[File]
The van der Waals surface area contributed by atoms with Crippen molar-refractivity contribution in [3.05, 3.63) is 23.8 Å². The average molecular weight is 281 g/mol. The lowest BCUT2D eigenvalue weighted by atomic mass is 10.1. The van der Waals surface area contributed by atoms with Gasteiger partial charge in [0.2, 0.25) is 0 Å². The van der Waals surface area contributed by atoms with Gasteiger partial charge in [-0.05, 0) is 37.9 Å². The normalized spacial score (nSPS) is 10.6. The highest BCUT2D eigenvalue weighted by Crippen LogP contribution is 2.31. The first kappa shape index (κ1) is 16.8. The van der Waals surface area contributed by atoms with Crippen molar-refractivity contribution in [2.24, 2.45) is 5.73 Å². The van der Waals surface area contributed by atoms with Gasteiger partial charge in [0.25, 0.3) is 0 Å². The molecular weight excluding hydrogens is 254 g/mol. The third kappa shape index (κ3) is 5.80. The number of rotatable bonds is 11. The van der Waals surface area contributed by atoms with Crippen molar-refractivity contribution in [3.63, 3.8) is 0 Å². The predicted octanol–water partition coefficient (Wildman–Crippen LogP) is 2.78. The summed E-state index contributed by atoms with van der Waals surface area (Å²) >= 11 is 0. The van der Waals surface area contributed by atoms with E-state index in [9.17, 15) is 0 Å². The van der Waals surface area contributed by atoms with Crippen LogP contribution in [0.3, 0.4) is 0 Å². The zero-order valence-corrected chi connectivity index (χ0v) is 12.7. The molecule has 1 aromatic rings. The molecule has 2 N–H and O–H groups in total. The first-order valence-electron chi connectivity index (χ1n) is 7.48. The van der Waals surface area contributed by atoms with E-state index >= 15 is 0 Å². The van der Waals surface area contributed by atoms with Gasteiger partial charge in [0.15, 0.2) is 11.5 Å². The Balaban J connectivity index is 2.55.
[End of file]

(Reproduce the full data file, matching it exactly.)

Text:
The van der Waals surface area contributed by atoms with Crippen molar-refractivity contribution in [3.05, 3.63) is 23.8 Å². The average molecular weight is 281 g/mol. The lowest BCUT2D eigenvalue weighted by atomic mass is 10.1. The van der Waals surface area contributed by atoms with Gasteiger partial charge in [0.2, 0.25) is 0 Å². The van der Waals surface area contributed by atoms with Gasteiger partial charge in [-0.05, 0) is 37.9 Å². The normalized spacial score (nSPS) is 10.6. The highest BCUT2D eigenvalue weighted by Crippen LogP contribution is 2.31. The first kappa shape index (κ1) is 16.8. The van der Waals surface area contributed by atoms with Crippen molar-refractivity contribution in [2.24, 2.45) is 5.73 Å². The van der Waals surface area contributed by atoms with Gasteiger partial charge in [0.25, 0.3) is 0 Å². The molecular weight excluding hydrogens is 254 g/mol. The third kappa shape index (κ3) is 5.80. The number of rotatable bonds is 11. The van der Waals surface area contributed by atoms with Crippen molar-refractivity contribution in [3.63, 3.8) is 0 Å². The predicted octanol–water partition coefficient (Wildman–Crippen LogP) is 2.78. The summed E-state index contributed by atoms with van der Waals surface area (Å²) >= 11 is 0. The van der Waals surface area contributed by atoms with E-state index in [9.17, 15) is 0 Å². The van der Waals surface area contributed by atoms with Crippen LogP contribution in [0.3, 0.4) is 0 Å². The zero-order valence-corrected chi connectivity index (χ0v) is 12.7. The molecule has 1 aromatic rings. The molecule has 2 N–H and O–H groups in total. The first-order valence-electron chi connectivity index (χ1n) is 7.48. The van der Waals surface area contributed by atoms with E-state index >= 15 is 0 Å². The van der Waals surface area contributed by atoms with Gasteiger partial charge in [0.15, 0.2) is 11.5 Å². The Balaban J connectivity index is 2.55.